Walk-in Advising

  • First come, first serve basis daily during Counseling & Advising Department business hours
  • Meet with any Counselor/Advisor on duty
  • Shorter sessions, typically lasting 5-30 minutes
  • Better for quick questions and concerns (e.g., graduation audit, change of major, dropping or adding a course, etc.)

Appointment Advising

  • Based on the availability of an individual Counselor/Advisor
  • Meet with a specific/your Counselor/Advisor
  • Longer sessions, lasting from 30 minutes to 1 hour
  • Preferred for more complex questions and concerns (e.g., personal or medical issues affecting academic performance, career counseling, educational planning, etc.)

In the event that you don’t get your question completely answered during walk-in advising, you should get your Counselors/Advisors business card to set up a follow-up appointment at a later date. 

How to Prepare for Advising Sessions

As mentioned above, the responsibility of academic advising is shared by both the Counselor/Advisor and the student.  Therefore, as a student who is in charge of his or her education, you need to be prepared for each advising session as best as possible to maximize your interaction with a Counselor/Advisor.  There are a variety of reasons why you may need to meet with a Counselor/Advisor, but below you will find a general list of things to help you prepare:

  • Do some research first.  Before meeting with a Counselor/Advisor on walk-in or for an appointment do some research on the question or concern you may have.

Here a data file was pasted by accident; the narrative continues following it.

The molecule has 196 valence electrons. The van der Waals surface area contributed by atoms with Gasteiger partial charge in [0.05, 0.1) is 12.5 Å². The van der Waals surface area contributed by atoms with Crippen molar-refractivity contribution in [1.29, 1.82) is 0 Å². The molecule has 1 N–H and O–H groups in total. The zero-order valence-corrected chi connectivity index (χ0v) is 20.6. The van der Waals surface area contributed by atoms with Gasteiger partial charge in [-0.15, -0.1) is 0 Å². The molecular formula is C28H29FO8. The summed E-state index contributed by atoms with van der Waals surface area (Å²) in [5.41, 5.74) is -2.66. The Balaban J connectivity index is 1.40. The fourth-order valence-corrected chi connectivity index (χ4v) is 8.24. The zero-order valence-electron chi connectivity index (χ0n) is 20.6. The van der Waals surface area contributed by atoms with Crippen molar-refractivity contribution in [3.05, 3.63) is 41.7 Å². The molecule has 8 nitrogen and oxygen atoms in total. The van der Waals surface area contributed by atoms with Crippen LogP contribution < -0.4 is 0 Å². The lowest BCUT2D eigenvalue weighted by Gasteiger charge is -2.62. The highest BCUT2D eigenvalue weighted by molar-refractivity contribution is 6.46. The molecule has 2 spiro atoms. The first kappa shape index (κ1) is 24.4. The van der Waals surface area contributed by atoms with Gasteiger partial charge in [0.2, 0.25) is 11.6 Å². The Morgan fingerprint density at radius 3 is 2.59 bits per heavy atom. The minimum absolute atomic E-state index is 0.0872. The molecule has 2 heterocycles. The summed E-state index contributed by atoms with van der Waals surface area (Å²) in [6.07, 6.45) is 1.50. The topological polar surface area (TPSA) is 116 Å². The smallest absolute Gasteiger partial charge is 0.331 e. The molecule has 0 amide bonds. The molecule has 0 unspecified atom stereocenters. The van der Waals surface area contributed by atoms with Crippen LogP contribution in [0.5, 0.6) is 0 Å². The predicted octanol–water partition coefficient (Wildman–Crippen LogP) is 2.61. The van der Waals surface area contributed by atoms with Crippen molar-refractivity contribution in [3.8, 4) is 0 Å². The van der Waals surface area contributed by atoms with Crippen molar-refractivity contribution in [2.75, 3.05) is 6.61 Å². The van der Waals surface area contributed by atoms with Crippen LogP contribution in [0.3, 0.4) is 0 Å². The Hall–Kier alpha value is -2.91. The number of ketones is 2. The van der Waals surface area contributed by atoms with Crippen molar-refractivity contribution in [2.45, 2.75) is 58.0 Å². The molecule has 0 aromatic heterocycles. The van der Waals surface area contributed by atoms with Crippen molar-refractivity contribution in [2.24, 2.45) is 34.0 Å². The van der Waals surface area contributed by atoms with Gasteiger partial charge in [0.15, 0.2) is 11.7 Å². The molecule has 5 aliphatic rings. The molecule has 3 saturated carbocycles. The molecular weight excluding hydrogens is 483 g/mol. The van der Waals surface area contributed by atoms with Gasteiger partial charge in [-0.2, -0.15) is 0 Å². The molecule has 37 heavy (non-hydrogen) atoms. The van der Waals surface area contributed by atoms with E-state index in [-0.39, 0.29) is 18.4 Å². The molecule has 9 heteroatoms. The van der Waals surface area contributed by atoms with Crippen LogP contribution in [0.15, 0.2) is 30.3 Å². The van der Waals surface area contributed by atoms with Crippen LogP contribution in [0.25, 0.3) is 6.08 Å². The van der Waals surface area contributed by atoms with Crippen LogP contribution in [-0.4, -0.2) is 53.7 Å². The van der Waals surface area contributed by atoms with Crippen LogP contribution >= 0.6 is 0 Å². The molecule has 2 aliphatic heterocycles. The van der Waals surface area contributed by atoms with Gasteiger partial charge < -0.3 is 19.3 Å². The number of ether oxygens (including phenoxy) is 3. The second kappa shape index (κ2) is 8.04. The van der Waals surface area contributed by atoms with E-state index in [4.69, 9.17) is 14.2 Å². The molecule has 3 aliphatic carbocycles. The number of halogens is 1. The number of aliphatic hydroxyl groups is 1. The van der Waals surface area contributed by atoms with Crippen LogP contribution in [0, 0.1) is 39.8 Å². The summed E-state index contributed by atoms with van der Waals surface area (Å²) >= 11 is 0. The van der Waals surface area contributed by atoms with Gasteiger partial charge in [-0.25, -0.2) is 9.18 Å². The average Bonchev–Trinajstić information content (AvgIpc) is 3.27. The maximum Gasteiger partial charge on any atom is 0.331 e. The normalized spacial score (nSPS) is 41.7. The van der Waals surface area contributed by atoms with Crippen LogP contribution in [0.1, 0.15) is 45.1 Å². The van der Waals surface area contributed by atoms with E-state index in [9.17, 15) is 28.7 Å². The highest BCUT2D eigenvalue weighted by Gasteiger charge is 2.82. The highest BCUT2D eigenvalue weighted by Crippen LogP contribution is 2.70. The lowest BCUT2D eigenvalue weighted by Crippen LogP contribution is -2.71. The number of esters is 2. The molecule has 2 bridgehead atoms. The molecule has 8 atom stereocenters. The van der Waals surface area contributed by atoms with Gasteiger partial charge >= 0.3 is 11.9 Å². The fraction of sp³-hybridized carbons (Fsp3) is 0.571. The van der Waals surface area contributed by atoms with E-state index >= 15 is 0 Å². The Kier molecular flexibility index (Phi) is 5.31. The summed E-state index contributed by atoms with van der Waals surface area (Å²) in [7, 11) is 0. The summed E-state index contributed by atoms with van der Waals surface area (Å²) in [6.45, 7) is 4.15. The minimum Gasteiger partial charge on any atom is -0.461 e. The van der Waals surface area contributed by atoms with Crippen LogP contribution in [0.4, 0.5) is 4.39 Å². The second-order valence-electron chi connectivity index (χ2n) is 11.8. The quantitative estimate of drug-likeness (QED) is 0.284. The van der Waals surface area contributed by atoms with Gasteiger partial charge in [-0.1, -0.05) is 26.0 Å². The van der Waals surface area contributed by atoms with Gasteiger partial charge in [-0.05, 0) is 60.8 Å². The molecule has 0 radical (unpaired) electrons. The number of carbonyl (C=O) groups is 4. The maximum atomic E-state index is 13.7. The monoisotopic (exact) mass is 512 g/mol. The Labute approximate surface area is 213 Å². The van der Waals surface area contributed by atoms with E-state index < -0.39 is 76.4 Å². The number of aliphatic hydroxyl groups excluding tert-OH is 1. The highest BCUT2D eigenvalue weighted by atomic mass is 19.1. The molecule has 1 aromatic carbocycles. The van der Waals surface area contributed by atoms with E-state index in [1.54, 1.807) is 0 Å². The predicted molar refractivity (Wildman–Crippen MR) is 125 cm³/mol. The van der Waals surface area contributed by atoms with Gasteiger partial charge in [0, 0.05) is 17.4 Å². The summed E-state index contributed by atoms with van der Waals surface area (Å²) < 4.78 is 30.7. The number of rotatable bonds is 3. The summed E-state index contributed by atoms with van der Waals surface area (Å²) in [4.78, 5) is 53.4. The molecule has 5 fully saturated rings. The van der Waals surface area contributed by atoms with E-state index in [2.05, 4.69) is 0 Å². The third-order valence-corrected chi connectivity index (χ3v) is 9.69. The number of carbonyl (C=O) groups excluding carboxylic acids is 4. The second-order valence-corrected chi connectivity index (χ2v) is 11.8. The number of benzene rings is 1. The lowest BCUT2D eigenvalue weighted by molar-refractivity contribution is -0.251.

• Prepare ahead of time.  Write down the questions you may have for a Counselor/Advisor prior to being advised so you won’t forget them and ensure that you get all of them answered.  In addition, be prepared to discuss your current and/or past academic performance/history, if necessary, because this information may be helpful during advisement.
  • Bring your Personal Advising File.  Start early with developing your Personal Advising File.  This file will include things such as a copies of applications, transcripts, transfer evaluations, registration forms, Advising Worksheets, Degree Audit,  Academic Appeals, Curriculum Change forms, your catalog, your Educational Plan, letters from the College, and any other academic related documents that are important. 
  • Take notes.  During your advising session you should take notes and keep copies of all documents you receive so that you are reminded about what was discussed during your session (e.g., referral, next steps, etc.).  Remember, whatever notes you take and documents you receive put them in your Personal Advising File.
  • Be on time!  If you have an appointment with a specific Counselor/Advisor make sure you are on time.  You might even want to show up early if possible.  Also know which building you are going to and the room, not to mention the Counselor/Advisor you are meeting with especially if it is an appointment. 

Other Advising Resources

Advising FAQs More details about academic advising
Academic Planning Milestones for academic planning
Online Advising Email Online Advisors
    Takoma Park/Silver Spring 

Where can I find a counselor/advisor?

  • Germantown Campus - Room 172 SA Building, 20200 Observation Drive, Germantown, MD 20876, (240) 567-7770
  • Rockville Campus - Room 215 CB Building, 51 Mannakee St. , Rockville, Md 20850, (240) 567- 5088
  • Takoma Park/Silver Spring - Student Services Center, 7600 Takoma Ave., Silver Spring, MD 20912, (240) 567-1480